Our thoughts are with everyone in the Northeastern United States battling the effects of Hurricane Sandy. Because several endurance enthusiasts are stuck indoors and many gyms are closed, we thought we’d bring back an indoor cycling workout to help you ride out the storm. This indoor trainer workout comes from the Book “One-Hour Workouts: 50 Swim, Bike, and Run Workouts for Busy Athletes.”

This is an idea I got from Ironman legend Dave Scott when I was a pro, and it helped make my winter indoor cycling much more tolerable. I’m very reluctant to train indoors, which is why my skin looks like a lizard’s! There are several reasons to do this type of session indoors:

• The variety will give you something to think about (other than how much you’re hurting).
• It’s good to train at various intensities at various cadences so that in a race you can change cadence if the one you’re using doesn’t feel great.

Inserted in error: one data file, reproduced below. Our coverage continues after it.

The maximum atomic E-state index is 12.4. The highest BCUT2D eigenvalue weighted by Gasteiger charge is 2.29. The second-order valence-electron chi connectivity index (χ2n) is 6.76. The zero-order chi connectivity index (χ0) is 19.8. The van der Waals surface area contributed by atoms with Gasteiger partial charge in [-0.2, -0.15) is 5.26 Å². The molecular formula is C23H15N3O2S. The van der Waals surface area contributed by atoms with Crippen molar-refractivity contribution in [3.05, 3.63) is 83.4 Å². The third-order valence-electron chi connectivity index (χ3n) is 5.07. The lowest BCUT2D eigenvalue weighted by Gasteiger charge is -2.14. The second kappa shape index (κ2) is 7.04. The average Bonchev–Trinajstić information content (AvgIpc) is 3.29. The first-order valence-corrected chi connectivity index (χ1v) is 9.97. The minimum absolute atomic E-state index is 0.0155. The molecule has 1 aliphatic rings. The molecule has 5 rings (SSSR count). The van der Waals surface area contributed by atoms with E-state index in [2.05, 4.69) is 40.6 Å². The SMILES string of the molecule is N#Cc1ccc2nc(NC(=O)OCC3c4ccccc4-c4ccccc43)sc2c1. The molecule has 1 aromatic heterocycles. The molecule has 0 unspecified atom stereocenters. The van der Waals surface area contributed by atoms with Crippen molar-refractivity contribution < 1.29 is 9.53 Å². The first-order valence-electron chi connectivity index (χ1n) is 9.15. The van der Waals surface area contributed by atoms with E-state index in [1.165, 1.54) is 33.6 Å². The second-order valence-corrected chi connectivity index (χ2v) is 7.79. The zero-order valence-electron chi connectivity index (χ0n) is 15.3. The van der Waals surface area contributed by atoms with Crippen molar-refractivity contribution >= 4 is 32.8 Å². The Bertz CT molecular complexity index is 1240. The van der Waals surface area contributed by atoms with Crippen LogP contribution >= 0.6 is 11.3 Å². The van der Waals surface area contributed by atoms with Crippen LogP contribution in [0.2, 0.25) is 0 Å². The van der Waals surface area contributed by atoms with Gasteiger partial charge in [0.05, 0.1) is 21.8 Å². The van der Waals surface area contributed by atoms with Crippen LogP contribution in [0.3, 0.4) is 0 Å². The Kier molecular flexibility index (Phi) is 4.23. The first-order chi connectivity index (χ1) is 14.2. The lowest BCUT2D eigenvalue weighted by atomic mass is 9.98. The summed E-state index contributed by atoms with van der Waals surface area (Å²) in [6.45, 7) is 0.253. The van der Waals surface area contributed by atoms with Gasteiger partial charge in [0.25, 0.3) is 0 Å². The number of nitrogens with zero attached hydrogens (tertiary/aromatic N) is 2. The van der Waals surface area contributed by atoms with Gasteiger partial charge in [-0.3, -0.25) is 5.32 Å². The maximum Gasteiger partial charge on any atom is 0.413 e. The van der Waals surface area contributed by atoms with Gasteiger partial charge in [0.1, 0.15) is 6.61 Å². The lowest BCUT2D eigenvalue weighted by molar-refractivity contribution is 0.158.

• You will be a better cyclist if you extend the range of cadence at which you’re comfortable and proficient.

Variable Gear Intervals

Time/Distance Description

20 min. Easy warm-up; vary cadence and include a little time out of the saddle RPE 1

6 × 3 min. Continuous 18-min. effort at steady pace RPE 2
:
– 3 min. high cadence,100–120 rpm, Go as high as you can smoothly go, but keep the effort in your steady zone.
– 3 min. normal time trial cadence
– 3 min. low cadence, 60–70 rpm; stand for the last half of each rep
– Repeat

2 min. Easy spinning RPE 1

6 × 2 min. Continuous 12-min. effort, alternating 1 min. moderately hard RPE 3:
– 1 min. easy RPE 1
– 2 min. high cadence
– 2 min. normal time trial cadence
– 2 min. big gear, Stand for the last half of each rep.
Repeat

4–5 min. Cruise RPE 1
2–3 min. Stretch to complete the hour

Click here for a printable PDF version of the workout.

This workout republished with permission from “One-Hour Workouts: 50 Swim, Bike, and Run Workouts for Busy Athletes” by Scott Molina, Mark Newton, and Michael Jacques. The book is available in bookstores, tri shops, and online.